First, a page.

Buonaccorso da Montemagno

Buonaccorso da Montemagno was the name shared by two Italian scholars from Pistoia in Tuscany. The elder Buonaccorso da Montemagno (died 1390) was a jurisconsult and ambassador who made a compilation of Pistoia's statutes in 1371. Poems are uncertainly attributed to him.

The younger, Giovane Buonaccorso da Montemagno (Pistoia 1391/93 — Florence 16 December 1429), nephew of the elder, was a Renaissance humanist. He was a judge in the Santa Croce quarter of Florence (1421) and in September of that year was appointed Maestro in the Studio fiorentino. In his poems (Rime), if they are not his uncles', he imitated Petrarch's sonnetti d'amore, setting an example for fifteenth-century Petrarchism. The younger Buonaccorso was highly esteemed for his public orations, in which Cristoforo Landino ranked him with Boccaccio, Leone Battista Alberti, and Matteo Palmieri.[1] In July 1428 he was sent as ambassador to the Duke of Milan to establish the terms of the peace treaty in which Florence had acted as the ally of Venice.

Buonaccorso's De nobilitate, an outstanding expression of the literary topos of the New Man — Homo novus — whose nobility is inherent in his own character and career, was translated into English by John Tiptoft, created Earl of Worcester and published in 1481 by William Caxton, as Here foloweth the Argument of the declamacyon which laboureth to shewe. wherein honoure sholde reste. It was rendered in play form, still in Latin, by Sixt Birck and published at Augsburg in 1538.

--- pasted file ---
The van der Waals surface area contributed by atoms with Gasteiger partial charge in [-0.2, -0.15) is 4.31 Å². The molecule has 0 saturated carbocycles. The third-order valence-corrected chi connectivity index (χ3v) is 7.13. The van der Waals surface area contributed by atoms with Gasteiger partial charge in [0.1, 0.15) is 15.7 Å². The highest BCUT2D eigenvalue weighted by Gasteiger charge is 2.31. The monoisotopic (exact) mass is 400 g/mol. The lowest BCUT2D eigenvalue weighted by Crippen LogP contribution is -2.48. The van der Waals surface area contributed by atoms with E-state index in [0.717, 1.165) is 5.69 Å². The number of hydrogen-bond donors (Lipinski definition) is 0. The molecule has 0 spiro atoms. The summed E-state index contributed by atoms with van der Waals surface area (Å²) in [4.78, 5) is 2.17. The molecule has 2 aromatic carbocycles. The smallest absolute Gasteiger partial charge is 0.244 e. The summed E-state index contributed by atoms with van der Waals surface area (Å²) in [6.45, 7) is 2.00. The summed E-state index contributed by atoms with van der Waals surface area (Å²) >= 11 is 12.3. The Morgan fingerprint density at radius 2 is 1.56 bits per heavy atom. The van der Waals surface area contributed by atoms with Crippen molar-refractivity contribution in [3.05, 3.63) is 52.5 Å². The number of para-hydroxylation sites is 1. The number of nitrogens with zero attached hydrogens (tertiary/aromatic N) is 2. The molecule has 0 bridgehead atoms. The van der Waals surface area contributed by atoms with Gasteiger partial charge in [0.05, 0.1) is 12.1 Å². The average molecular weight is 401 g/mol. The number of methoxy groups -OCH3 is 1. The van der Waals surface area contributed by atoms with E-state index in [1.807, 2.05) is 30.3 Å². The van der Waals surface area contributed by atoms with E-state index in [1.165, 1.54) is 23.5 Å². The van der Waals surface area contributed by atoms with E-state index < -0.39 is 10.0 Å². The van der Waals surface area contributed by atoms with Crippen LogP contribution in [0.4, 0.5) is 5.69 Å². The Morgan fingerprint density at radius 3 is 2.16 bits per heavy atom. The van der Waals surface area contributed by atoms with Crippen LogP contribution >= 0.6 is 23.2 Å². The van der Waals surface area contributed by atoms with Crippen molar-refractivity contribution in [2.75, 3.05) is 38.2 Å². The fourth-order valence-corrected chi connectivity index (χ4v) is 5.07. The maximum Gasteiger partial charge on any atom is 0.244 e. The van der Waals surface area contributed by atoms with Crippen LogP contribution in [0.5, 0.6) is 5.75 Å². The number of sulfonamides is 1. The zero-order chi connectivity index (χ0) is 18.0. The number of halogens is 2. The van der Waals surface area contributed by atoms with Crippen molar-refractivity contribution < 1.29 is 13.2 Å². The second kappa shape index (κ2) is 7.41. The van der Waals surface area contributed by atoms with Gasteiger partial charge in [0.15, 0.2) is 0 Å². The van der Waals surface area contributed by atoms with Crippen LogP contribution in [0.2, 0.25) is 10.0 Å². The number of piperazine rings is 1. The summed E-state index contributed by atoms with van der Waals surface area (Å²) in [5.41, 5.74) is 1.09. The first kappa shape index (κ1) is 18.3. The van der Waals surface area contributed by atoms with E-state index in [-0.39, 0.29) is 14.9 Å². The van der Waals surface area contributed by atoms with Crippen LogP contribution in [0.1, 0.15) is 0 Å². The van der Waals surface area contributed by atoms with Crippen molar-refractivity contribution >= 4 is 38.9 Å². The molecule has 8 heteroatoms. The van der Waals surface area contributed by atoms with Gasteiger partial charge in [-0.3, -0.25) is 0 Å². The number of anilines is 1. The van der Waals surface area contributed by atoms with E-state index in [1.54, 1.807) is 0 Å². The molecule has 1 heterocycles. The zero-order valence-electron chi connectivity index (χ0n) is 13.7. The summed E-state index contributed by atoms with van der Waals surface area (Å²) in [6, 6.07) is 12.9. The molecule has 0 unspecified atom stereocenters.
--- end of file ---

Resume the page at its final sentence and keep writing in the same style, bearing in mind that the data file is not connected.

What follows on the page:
The language of the Orazioni and the Rime were cited in Antonio Francesco Grazzini's Vocabulario, published by the Accademia della Crusca, as exemplars of the purest Italian verse and prose.

ReferencesEdit

  1. ^ Giuliari, 1874:xvii.

External linksEdit

SourcesEdit

  • (Buonaccorso) Giambattista Carlo Giuliari, ed. Prose del Giovane Buonaccorso da Montemagno: inedite alcune da due codici della Biblioteca capitolare di Verona (Romagnoli) 1874. Sixteen Orations and biographic notice of the younger Buonaccorso, (pp xvi-xviii). Reprinted (Bologna : Commissione per i testi di lingua) 1968.
  • Raffaele Spongano, editor. Le rime dei due Buonaccorso da Montemagno (Bologna: R, Patron) 1970. Poems of both Buonaccorso.
  • Arie Johan Vanderjagt, Qui sa vertu anoblist : the concepts of noblesse and chose publicque in Burgundian political thought (Groningen: J. Miélot) [1981]. Fifteenth century translations of Buonaccorso's De nobilitate and others.
  • David Herlihy, Medieval and Renaissance Pistoia: The Social History of an Italian Town, 1200-1430 (Yale University Press) 1967. Expanding horizons for natives of Pistoia.

Buonaccorso da Montemagno